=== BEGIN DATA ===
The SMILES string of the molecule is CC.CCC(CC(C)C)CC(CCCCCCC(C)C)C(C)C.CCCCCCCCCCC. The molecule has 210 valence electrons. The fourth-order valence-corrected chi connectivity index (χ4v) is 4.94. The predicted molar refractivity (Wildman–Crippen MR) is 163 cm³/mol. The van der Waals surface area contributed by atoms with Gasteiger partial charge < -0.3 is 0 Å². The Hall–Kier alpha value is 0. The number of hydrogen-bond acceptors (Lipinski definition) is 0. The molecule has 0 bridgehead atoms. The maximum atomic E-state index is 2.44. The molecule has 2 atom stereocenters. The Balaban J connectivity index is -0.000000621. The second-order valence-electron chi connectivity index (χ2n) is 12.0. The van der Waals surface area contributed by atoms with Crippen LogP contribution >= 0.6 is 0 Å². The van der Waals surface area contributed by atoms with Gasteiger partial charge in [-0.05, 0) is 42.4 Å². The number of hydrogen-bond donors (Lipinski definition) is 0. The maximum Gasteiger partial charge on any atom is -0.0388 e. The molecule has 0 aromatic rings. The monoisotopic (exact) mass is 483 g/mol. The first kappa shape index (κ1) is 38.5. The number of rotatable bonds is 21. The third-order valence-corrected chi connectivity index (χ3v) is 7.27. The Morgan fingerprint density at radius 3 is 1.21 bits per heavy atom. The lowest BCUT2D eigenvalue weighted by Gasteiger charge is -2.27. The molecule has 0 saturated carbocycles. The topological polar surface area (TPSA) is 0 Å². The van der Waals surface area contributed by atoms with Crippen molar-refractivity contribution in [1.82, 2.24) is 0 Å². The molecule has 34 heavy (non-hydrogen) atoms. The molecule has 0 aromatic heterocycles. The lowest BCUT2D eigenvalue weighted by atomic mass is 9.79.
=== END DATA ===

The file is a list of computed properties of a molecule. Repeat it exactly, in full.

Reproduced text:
The SMILES string of the molecule is CC.CCC(CC(C)C)CC(CCCCCCC(C)C)C(C)C.CCCCCCCCCCC. The molecule has 210 valence electrons. The fourth-order valence-corrected chi connectivity index (χ4v) is 4.94. The predicted molar refractivity (Wildman–Crippen MR) is 163 cm³/mol. The van der Waals surface area contributed by atoms with Gasteiger partial charge < -0.3 is 0 Å². The Hall–Kier alpha value is 0. The number of hydrogen-bond acceptors (Lipinski definition) is 0. The molecule has 0 bridgehead atoms. The maximum atomic E-state index is 2.44. The molecule has 2 atom stereocenters. The Balaban J connectivity index is -0.000000621. The second-order valence-electron chi connectivity index (χ2n) is 12.0. The van der Waals surface area contributed by atoms with Crippen LogP contribution >= 0.6 is 0 Å². The van der Waals surface area contributed by atoms with Gasteiger partial charge in [-0.05, 0) is 42.4 Å². The number of hydrogen-bond donors (Lipinski definition) is 0. The maximum Gasteiger partial charge on any atom is -0.0388 e. The molecule has 0 aromatic rings. The monoisotopic (exact) mass is 483 g/mol. The first kappa shape index (κ1) is 38.5. The number of rotatable bonds is 21. The third-order valence-corrected chi connectivity index (χ3v) is 7.27. The Morgan fingerprint density at radius 3 is 1.21 bits per heavy atom. The lowest BCUT2D eigenvalue weighted by Gasteiger charge is -2.27. The molecule has 0 saturated carbocycles. The topological polar surface area (TPSA) is 0 Å². The van der Waals surface area contributed by atoms with Crippen molar-refractivity contribution in [1.82, 2.24) is 0 Å². The molecule has 34 heavy (non-hydrogen) atoms. The molecule has 0 aromatic heterocycles. The lowest BCUT2D eigenvalue weighted by atomic mass is 9.79.